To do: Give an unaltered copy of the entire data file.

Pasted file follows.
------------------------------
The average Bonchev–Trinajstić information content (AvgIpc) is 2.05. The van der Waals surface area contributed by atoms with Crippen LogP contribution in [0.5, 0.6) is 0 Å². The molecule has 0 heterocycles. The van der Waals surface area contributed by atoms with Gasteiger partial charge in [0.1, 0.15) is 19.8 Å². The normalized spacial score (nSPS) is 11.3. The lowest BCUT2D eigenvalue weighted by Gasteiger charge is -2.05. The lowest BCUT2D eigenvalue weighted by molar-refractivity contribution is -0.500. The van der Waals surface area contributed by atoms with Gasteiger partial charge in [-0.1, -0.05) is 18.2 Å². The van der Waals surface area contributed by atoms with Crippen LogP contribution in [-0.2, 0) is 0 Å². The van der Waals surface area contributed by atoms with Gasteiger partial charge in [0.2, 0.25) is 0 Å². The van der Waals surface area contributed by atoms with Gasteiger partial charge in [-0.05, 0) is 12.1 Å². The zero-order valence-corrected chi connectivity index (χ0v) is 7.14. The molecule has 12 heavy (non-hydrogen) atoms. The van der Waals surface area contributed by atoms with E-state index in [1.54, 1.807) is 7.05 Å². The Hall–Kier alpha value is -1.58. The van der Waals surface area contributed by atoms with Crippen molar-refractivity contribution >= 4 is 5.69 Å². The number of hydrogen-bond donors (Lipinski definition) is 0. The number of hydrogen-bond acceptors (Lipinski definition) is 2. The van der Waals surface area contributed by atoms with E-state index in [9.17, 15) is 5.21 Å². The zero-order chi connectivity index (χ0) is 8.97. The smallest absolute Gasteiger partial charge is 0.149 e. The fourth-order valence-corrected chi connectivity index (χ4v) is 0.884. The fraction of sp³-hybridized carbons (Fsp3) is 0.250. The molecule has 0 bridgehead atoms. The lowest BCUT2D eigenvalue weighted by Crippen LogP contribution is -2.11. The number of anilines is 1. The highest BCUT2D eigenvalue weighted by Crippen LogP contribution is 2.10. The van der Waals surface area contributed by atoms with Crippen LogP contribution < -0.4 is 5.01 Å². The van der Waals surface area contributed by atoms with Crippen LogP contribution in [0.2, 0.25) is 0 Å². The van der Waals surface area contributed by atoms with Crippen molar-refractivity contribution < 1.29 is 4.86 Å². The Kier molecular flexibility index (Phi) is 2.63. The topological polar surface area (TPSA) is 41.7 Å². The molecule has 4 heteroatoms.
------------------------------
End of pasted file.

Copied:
The average Bonchev–Trinajstić information content (AvgIpc) is 2.05. The van der Waals surface area contributed by atoms with Crippen LogP contribution in [0.5, 0.6) is 0 Å². The molecule has 0 heterocycles. The van der Waals surface area contributed by atoms with Gasteiger partial charge in [0.1, 0.15) is 19.8 Å². The normalized spacial score (nSPS) is 11.3. The lowest BCUT2D eigenvalue weighted by Gasteiger charge is -2.05. The lowest BCUT2D eigenvalue weighted by molar-refractivity contribution is -0.500. The van der Waals surface area contributed by atoms with Gasteiger partial charge in [-0.1, -0.05) is 18.2 Å². The van der Waals surface area contributed by atoms with Crippen LogP contribution in [-0.2, 0) is 0 Å². The van der Waals surface area contributed by atoms with Gasteiger partial charge in [0.2, 0.25) is 0 Å². The van der Waals surface area contributed by atoms with Gasteiger partial charge in [-0.05, 0) is 12.1 Å². The zero-order valence-corrected chi connectivity index (χ0v) is 7.14. The molecule has 12 heavy (non-hydrogen) atoms. The van der Waals surface area contributed by atoms with E-state index in [1.54, 1.807) is 7.05 Å². The Hall–Kier alpha value is -1.58. The van der Waals surface area contributed by atoms with Crippen molar-refractivity contribution >= 4 is 5.69 Å². The number of hydrogen-bond donors (Lipinski definition) is 0. The number of hydrogen-bond acceptors (Lipinski definition) is 2. The van der Waals surface area contributed by atoms with E-state index in [9.17, 15) is 5.21 Å². The zero-order chi connectivity index (χ0) is 8.97. The smallest absolute Gasteiger partial charge is 0.149 e. The fourth-order valence-corrected chi connectivity index (χ4v) is 0.884. The fraction of sp³-hybridized carbons (Fsp3) is 0.250. The molecule has 0 bridgehead atoms. The lowest BCUT2D eigenvalue weighted by Crippen LogP contribution is -2.11. The number of anilines is 1. The highest BCUT2D eigenvalue weighted by Crippen LogP contribution is 2.10. The van der Waals surface area contributed by atoms with Crippen LogP contribution < -0.4 is 5.01 Å². The van der Waals surface area contributed by atoms with Crippen LogP contribution in [0.2, 0.25) is 0 Å². The van der Waals surface area contributed by atoms with Crippen molar-refractivity contribution < 1.29 is 4.86 Å². The Kier molecular flexibility index (Phi) is 2.63. The topological polar surface area (TPSA) is 41.7 Å². The molecule has 4 heteroatoms.